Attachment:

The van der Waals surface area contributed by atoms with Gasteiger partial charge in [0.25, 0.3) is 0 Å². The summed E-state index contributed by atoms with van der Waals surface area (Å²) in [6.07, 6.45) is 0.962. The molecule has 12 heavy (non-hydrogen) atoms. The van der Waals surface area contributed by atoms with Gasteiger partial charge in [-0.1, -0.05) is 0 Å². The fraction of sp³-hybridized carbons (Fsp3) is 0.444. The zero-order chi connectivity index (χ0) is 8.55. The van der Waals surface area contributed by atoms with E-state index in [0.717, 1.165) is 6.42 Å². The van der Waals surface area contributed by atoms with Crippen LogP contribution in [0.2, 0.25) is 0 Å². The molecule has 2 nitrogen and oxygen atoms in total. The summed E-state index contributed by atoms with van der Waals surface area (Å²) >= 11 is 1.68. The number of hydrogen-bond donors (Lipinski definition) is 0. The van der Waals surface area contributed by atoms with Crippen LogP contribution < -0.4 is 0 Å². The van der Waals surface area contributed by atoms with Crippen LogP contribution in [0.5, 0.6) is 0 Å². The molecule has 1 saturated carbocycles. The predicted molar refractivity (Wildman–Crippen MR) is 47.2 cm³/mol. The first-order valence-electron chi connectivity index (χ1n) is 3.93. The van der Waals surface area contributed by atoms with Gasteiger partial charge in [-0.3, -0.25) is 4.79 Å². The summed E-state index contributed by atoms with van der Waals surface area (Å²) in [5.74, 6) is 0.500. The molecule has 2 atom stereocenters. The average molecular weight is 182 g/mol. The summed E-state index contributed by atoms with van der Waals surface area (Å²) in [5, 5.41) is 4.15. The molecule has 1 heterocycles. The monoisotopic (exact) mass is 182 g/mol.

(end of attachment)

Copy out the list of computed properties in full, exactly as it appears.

The van der Waals surface area contributed by atoms with Gasteiger partial charge in [0.25, 0.3) is 0 Å². The summed E-state index contributed by atoms with van der Waals surface area (Å²) in [6.07, 6.45) is 0.962. The molecule has 12 heavy (non-hydrogen) atoms. The van der Waals surface area contributed by atoms with Gasteiger partial charge in [-0.1, -0.05) is 0 Å². The fraction of sp³-hybridized carbons (Fsp3) is 0.444. The zero-order chi connectivity index (χ0) is 8.55. The van der Waals surface area contributed by atoms with E-state index in [0.717, 1.165) is 6.42 Å². The van der Waals surface area contributed by atoms with Crippen LogP contribution in [0.2, 0.25) is 0 Å². The molecule has 2 nitrogen and oxygen atoms in total. The summed E-state index contributed by atoms with van der Waals surface area (Å²) >= 11 is 1.68. The number of hydrogen-bond donors (Lipinski definition) is 0. The van der Waals surface area contributed by atoms with Crippen LogP contribution < -0.4 is 0 Å². The van der Waals surface area contributed by atoms with Crippen LogP contribution in [0.5, 0.6) is 0 Å². The molecule has 1 saturated carbocycles. The predicted molar refractivity (Wildman–Crippen MR) is 47.2 cm³/mol. The first-order valence-electron chi connectivity index (χ1n) is 3.93. The van der Waals surface area contributed by atoms with Gasteiger partial charge in [-0.3, -0.25) is 4.79 Å². The summed E-state index contributed by atoms with van der Waals surface area (Å²) in [5.74, 6) is 0.500. The molecule has 2 atom stereocenters. The average molecular weight is 182 g/mol. The summed E-state index contributed by atoms with van der Waals surface area (Å²) in [5, 5.41) is 4.15. The molecule has 1 heterocycles. The monoisotopic (exact) mass is 182 g/mol.